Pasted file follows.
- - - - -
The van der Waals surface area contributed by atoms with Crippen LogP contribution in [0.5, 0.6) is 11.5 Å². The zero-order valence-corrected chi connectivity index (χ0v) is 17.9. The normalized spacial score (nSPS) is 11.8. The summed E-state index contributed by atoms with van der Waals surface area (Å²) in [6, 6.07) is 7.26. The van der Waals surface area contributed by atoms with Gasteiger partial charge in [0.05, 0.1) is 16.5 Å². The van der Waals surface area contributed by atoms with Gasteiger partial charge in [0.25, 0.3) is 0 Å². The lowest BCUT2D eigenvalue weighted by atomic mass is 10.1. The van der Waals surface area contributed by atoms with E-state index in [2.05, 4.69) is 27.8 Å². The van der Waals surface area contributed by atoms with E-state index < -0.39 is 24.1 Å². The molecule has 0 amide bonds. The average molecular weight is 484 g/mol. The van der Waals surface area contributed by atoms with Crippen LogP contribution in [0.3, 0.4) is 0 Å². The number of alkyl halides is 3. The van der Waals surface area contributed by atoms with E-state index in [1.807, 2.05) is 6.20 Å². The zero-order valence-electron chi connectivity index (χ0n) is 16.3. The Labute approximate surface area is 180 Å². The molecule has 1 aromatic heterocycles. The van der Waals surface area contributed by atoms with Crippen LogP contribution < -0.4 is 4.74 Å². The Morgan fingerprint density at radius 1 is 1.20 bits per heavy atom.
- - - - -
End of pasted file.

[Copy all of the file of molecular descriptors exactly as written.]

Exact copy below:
The van der Waals surface area contributed by atoms with Crippen LogP contribution in [0.5, 0.6) is 11.5 Å². The zero-order valence-corrected chi connectivity index (χ0v) is 17.9. The normalized spacial score (nSPS) is 11.8. The summed E-state index contributed by atoms with van der Waals surface area (Å²) in [6, 6.07) is 7.26. The van der Waals surface area contributed by atoms with Gasteiger partial charge in [0.05, 0.1) is 16.5 Å². The van der Waals surface area contributed by atoms with Gasteiger partial charge in [0.25, 0.3) is 0 Å². The lowest BCUT2D eigenvalue weighted by atomic mass is 10.1. The van der Waals surface area contributed by atoms with E-state index in [2.05, 4.69) is 27.8 Å². The van der Waals surface area contributed by atoms with E-state index < -0.39 is 24.1 Å². The molecule has 0 amide bonds. The average molecular weight is 484 g/mol. The van der Waals surface area contributed by atoms with Crippen LogP contribution in [0.3, 0.4) is 0 Å². The number of alkyl halides is 3. The van der Waals surface area contributed by atoms with E-state index in [1.807, 2.05) is 6.20 Å². The zero-order valence-electron chi connectivity index (χ0n) is 16.3. The Labute approximate surface area is 180 Å². The molecule has 1 aromatic heterocycles. The van der Waals surface area contributed by atoms with Crippen LogP contribution < -0.4 is 4.74 Å². The Morgan fingerprint density at radius 1 is 1.20 bits per heavy atom.